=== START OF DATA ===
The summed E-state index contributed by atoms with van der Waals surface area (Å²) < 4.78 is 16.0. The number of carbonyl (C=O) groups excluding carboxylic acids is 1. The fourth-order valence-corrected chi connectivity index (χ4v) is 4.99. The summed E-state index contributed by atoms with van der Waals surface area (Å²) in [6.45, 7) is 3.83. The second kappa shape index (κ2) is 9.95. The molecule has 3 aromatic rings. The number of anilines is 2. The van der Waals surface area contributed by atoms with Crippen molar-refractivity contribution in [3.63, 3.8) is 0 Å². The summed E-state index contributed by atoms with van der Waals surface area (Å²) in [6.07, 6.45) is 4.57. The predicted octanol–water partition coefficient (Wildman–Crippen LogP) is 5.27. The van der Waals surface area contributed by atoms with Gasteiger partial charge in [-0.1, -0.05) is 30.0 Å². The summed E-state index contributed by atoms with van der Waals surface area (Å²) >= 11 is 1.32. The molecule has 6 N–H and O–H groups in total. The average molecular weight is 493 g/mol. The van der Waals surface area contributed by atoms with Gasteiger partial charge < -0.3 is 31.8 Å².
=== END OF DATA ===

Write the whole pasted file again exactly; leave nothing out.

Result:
The summed E-state index contributed by atoms with van der Waals surface area (Å²) < 4.78 is 16.0. The number of carbonyl (C=O) groups excluding carboxylic acids is 1. The fourth-order valence-corrected chi connectivity index (χ4v) is 4.99. The summed E-state index contributed by atoms with van der Waals surface area (Å²) in [6.45, 7) is 3.83. The second kappa shape index (κ2) is 9.95. The molecule has 3 aromatic rings. The number of anilines is 2. The van der Waals surface area contributed by atoms with Crippen molar-refractivity contribution in [3.63, 3.8) is 0 Å². The summed E-state index contributed by atoms with van der Waals surface area (Å²) in [6.07, 6.45) is 4.57. The predicted octanol–water partition coefficient (Wildman–Crippen LogP) is 5.27. The van der Waals surface area contributed by atoms with Gasteiger partial charge in [-0.1, -0.05) is 30.0 Å². The summed E-state index contributed by atoms with van der Waals surface area (Å²) >= 11 is 1.32. The molecule has 6 N–H and O–H groups in total. The average molecular weight is 493 g/mol. The van der Waals surface area contributed by atoms with Gasteiger partial charge < -0.3 is 31.8 Å².